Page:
Samantha is the director of the Peace and Conflict Neuroscience Lab and the Emile Bruneau Postdoctoral Fellow at the Annenberg School for Communication. Her research bridges the areas of social & cognitive psychology, communications, and political science to study the links between behavior and social-cognitive processes that evolve in intergroup contexts. Her main research interests include 1) isolating socio-cognitive functions that contribute to or predict intergroup conflict, and 2) designing and implementing interventions that directly combat intergroup conflict. She conducts her research in many contexts around the globe, and she often works with outreach organizations in order to tailor her research to the needs of communities that can most benefit from it. Samantha received her Ph.D. in Social Psychology at Temple University in 2018 and her B.A. in Psychology and Sociology at Florida State University in 2013.
Kristin is a doctoral student in the Annenberg School for Communication at the University of Pennsylvania. Kristin is interested in interpersonal communication and the neural mechanisms of synchrony between communicators. Using behavioral measures and functional near-infrared spectroscopy (fNIRS), she studies storytelling and how synchrony between a communicator and their audience predicts the transmission of authenticity, emotion and shared preferences embedded in narratives. Prior to joining the lab, Kristin was a professional theater maker. She received her MFA in Theatre Arts from Virginia Tech and BA in Biology from Carleton College.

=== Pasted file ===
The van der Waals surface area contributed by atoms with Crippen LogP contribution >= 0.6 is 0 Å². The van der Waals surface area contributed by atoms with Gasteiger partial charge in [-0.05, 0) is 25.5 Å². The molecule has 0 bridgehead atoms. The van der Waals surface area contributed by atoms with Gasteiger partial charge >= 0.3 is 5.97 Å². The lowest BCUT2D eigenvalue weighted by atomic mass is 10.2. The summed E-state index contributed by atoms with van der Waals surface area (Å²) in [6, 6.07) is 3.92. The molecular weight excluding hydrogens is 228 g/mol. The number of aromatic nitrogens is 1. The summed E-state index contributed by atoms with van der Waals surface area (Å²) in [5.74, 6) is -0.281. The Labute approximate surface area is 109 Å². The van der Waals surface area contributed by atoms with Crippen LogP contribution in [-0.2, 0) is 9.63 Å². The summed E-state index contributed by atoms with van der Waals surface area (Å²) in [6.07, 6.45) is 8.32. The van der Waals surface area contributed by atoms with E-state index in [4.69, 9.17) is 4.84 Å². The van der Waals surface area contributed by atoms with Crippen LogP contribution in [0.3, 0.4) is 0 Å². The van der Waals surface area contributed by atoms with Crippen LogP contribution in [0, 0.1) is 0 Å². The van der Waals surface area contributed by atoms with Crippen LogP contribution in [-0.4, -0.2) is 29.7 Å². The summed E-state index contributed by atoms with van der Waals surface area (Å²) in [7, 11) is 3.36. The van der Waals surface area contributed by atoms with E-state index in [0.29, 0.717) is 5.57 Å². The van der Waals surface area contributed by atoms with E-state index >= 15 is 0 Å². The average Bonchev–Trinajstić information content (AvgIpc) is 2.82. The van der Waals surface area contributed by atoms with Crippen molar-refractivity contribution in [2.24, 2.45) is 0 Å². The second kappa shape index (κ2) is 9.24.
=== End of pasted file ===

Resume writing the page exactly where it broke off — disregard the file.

Rui (pronounced “ray”) is a doctoral student at the Annenberg School for Communication at the University of Pennsylvania. Rui is interested in how peers and social networks influence health decision making in adolescents. Her recent studies investigate how peer influence and social norms may be moderated by cultural background, and how specific social network structures (such as clustering structure) may play a role in adolescent risk taking behavior.